I jumped out of bed and crashed into Lauren as we both fought to get upstairs. We reached the doorway at top and both of us tried to turn the doorknob. We were a jumble of fingers and stifled squeals as we wrestled the door open. We both sprinted down the hall and threw Abigail's door open. The little darling was fast asleep, but her blankets were on the floor. Lauren and I left her door open and settled onto the couch in the living room. We both recounted similar stories regarding our bed covers. She confessed that she had been hearing things downstairs, but had convinced herself that it was just Henry and I having our whispered little conversations. I tried to agree that seemed a likely explanation. Of course, neither of us could explain our bed clothes being ripped off of us. We decided to sleep on the couch until someone else came home to stay upstairs with Abigail.
The next day Lauren and I went together to the Catholic Church and filled bottles with holy water. We spent the day in discussion and planning. We were certain someone or something else was living in the house with us. During the course of the day we concocted a plan to commune with the spirits with a Ouija board. If things got out of hand, we would soak the entire basement in holy water and palm fronds. We waited until Abigail had left with her mother and the rest of our roommates were at work. We felt safest in the living room, so we settled there.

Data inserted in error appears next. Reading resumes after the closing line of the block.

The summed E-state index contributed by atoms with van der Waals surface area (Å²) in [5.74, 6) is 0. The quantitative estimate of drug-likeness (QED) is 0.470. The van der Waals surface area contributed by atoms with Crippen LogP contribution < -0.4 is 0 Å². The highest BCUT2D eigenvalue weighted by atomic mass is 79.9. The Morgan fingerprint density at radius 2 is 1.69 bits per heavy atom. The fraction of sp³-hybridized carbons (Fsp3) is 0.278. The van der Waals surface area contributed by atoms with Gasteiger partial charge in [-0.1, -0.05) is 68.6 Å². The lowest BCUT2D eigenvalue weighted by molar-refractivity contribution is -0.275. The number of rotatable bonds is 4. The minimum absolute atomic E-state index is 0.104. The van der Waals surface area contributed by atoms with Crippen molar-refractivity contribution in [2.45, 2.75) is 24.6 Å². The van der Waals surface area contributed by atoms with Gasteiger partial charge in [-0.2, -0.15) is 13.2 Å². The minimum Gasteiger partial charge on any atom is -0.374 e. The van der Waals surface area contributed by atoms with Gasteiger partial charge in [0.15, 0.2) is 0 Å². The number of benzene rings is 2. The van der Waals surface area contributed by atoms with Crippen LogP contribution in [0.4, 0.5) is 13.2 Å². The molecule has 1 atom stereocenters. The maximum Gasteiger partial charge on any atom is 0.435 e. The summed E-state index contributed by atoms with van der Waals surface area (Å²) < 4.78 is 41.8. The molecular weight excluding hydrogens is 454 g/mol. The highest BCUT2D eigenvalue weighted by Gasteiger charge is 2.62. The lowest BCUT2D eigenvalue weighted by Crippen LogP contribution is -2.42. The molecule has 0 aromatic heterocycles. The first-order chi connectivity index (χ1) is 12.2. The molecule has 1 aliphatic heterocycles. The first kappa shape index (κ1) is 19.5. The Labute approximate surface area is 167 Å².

We set out the Ouija board. We discarded the plastic planchette and used a heavy shot glass form the cabinet instead. We lit candles and laid our bottles of holy water and palm fronds within arm's reach. We closed the door to the basement. We double checked - rattling the doorknob and pushing on the door, to make certain it was closed.